Restaurants in Ireland
While the Irish have long been known for their fine liquors, it is seldom travelers seek out the emerald isle as a food destination, – which is a pity. Many of the best restaurants in Ireland now serve refined takes on traditional dishes, using the freshest local ingredients. Foodie hotspots include the big cities of Dublin, Galway and Cork where local purveyors, cheese mongers, bakers and organic farmers meet in markets to sell their wares. The towns of Killarney, Kilkenny, and Kinsale also have excellent cuisine.
A traditional Irish breakfast consisting of eggs, bacon, mushroom, potato bread, black pudding and baked beans is something to try when visiting restaurants in Ireland. Bewley's Café in Dublin and Kilkenny restaurant (numerous locations) are two places that serve a great "Full Irish" as it's called.
While not exactly Irish restaurants, the pub is another traditional institution to visit during your stay. Most towns and even the tiniest villages will have a pub, sometimes with a post office or shop attached. Johnny Fox's in Dublin, McHugh's in Belfast and Sean's Bar in Athlone (the oldest in Ireland) are some places to sample Guinness or "a pint of the black stuff."
These days, there are restaurants in Ireland to cater to every palette and a variety of international cuisines. Try to venture off the beaten track to avoid the tourist traps and don't be afraid to ask a local for a recommendation, they'll be delighted to help.
The chefs at Café Paradiso turn out perfect fried samphire with raita and a zesty tomatillo-and-cucumber green gazpacho.
No visit to Dublin is complete without a taste of the city’s signature treat: a bag of greasy, deliciously crunchy fried cod and chips.
Chef Aine Maguire is one of the rising stars of the Irish food scene (a fact that Michelin recognized by awarding The Winding Stair its Bib Gourmand in 2008).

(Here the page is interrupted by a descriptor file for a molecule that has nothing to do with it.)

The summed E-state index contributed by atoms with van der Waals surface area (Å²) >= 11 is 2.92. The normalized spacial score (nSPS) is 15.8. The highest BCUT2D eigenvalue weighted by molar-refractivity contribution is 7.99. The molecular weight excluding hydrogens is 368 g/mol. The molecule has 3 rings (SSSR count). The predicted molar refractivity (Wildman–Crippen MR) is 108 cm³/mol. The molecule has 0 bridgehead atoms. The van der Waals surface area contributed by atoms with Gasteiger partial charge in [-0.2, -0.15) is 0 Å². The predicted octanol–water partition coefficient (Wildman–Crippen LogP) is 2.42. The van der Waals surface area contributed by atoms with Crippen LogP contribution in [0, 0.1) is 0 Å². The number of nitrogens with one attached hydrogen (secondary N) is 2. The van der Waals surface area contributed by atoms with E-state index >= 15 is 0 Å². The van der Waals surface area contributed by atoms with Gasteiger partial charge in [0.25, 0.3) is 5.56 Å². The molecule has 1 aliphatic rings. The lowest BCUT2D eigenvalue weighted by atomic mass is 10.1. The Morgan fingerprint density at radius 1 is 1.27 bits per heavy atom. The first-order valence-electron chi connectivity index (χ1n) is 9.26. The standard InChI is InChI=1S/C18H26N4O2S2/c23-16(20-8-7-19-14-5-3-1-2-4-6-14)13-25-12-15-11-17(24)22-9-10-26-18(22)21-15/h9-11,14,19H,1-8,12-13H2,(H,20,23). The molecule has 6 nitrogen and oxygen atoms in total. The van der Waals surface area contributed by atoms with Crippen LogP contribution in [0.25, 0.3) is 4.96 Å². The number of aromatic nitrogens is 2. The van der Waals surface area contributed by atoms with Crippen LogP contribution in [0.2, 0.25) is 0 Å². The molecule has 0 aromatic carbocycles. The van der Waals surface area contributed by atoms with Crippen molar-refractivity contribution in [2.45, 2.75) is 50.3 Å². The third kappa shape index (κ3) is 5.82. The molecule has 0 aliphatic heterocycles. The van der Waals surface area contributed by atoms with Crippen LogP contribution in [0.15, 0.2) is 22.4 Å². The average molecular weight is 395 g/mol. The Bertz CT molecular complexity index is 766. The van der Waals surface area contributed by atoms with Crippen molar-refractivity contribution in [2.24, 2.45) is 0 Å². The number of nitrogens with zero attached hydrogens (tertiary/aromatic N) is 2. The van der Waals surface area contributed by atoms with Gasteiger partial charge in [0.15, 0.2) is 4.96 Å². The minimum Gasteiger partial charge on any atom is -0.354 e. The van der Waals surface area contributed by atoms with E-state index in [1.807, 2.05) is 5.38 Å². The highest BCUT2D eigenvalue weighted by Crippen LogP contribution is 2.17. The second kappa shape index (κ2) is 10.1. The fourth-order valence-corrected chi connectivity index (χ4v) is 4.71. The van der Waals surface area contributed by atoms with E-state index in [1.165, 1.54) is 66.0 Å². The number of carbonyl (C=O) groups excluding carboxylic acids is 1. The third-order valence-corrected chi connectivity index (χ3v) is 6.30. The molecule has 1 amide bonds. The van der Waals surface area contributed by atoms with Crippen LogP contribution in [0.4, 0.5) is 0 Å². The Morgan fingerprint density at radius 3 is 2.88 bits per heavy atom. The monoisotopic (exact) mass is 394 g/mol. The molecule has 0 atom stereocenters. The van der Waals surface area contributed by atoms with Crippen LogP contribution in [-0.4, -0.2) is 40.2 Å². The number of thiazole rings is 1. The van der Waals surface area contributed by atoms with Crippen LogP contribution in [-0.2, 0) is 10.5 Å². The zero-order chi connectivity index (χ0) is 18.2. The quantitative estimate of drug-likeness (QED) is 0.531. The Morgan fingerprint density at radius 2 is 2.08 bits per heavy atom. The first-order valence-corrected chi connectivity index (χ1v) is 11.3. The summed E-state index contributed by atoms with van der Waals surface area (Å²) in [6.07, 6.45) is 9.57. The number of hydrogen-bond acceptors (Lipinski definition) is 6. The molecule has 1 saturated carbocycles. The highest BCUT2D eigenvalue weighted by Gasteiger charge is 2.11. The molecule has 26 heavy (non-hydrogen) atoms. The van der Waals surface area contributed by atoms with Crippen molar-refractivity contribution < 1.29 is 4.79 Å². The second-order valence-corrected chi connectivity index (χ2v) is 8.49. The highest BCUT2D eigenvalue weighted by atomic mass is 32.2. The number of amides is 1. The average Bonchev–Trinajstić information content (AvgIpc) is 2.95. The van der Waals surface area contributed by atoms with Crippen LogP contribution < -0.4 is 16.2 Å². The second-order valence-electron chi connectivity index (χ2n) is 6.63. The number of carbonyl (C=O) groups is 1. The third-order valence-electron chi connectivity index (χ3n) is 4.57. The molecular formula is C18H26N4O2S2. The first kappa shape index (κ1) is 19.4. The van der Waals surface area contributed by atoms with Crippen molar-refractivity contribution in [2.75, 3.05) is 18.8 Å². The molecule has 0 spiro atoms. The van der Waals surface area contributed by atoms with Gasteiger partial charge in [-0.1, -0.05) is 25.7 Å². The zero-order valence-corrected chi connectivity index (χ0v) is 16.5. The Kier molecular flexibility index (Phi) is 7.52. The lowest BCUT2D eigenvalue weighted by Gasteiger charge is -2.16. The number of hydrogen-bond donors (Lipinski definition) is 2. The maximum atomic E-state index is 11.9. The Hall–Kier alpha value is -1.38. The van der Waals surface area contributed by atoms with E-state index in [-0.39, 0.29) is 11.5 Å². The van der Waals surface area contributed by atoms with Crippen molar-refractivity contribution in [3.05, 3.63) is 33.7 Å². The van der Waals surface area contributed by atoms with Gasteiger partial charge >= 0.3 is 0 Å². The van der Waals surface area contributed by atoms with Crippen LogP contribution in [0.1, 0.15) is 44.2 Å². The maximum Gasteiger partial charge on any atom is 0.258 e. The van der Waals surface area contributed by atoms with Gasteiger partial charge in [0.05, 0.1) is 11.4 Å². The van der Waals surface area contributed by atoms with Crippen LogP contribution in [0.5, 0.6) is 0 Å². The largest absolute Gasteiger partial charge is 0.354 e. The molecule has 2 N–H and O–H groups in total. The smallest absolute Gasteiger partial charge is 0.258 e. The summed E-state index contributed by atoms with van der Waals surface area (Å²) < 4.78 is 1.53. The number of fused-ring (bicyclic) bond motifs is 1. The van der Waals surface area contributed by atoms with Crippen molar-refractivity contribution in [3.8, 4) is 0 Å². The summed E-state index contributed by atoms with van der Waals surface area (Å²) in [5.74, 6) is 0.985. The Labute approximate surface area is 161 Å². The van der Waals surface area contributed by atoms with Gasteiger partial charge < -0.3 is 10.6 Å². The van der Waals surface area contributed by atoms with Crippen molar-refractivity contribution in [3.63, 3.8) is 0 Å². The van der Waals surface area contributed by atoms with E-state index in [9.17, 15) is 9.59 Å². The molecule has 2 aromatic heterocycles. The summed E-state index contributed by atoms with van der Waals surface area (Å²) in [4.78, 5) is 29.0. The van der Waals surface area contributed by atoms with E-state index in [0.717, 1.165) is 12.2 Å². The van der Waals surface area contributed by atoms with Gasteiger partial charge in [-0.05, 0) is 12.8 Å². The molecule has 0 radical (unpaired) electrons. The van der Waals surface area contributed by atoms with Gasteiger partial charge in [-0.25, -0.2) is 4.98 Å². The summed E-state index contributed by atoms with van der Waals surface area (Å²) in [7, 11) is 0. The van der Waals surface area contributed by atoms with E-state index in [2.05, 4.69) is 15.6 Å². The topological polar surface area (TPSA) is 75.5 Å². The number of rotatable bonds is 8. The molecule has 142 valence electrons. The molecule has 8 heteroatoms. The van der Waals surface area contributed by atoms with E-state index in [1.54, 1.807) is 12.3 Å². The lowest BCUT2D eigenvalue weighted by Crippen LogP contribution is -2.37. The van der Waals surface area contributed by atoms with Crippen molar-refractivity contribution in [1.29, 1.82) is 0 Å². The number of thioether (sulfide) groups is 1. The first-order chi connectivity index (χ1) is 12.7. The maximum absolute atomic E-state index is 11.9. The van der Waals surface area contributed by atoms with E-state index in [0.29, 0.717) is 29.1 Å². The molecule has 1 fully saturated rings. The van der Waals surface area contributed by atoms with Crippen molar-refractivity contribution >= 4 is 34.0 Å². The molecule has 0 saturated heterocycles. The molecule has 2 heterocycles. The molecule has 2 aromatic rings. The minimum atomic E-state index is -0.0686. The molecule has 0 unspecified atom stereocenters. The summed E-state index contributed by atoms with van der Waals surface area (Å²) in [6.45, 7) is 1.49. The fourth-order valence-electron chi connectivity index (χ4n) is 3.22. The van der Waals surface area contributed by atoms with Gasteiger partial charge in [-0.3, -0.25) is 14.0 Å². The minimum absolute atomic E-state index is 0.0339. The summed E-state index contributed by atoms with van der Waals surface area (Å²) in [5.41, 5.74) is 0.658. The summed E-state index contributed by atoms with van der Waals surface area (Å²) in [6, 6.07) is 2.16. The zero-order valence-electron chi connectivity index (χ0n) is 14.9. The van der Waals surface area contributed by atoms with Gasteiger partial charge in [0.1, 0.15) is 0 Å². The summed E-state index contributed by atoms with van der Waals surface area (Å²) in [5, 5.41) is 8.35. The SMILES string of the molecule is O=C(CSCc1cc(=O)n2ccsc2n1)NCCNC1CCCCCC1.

Down a few steps, into what was once Mitchell’s Wine Merchants, this underground cellar is now the location of the upscale Italian restaurant, Town Bar and Grill.
Chef Robert Gleeson's cooking is refreshingly simple and seductive, you'll see on the menu that the smoked haddock comes from Sally Barnes, the duck in the terrine from Helena Hickey.
A newly opened offshoot of the eponymous oyster bar in London, this Bentley’s marks a return of Irish chef Richard Corrigan to his native turf.
A must for any oyster lover - meaty with a coppery edge.
Dublin was once a foodie’s worst nightmare, but the last decade has seen a massive improvement in the city’s communal palate—with cappuccino bars, high-end seasonal restaurants, and ethnic food outlets appearing all over town.
In just a decade, Ireland's booming economy has taken it from a rural backwater to a sophisticated country that has surpassed Scandinavia for highest cost of living in Europe.
In the back are stained-glass windows, designed by the early-20th-century craftsman Harry Clarke, glowing with parrots and feathery foliage.
For almost 30 years, Cognac native Patrick Guilbaud has dominated Dublin’s culinary landscape—and with good reason.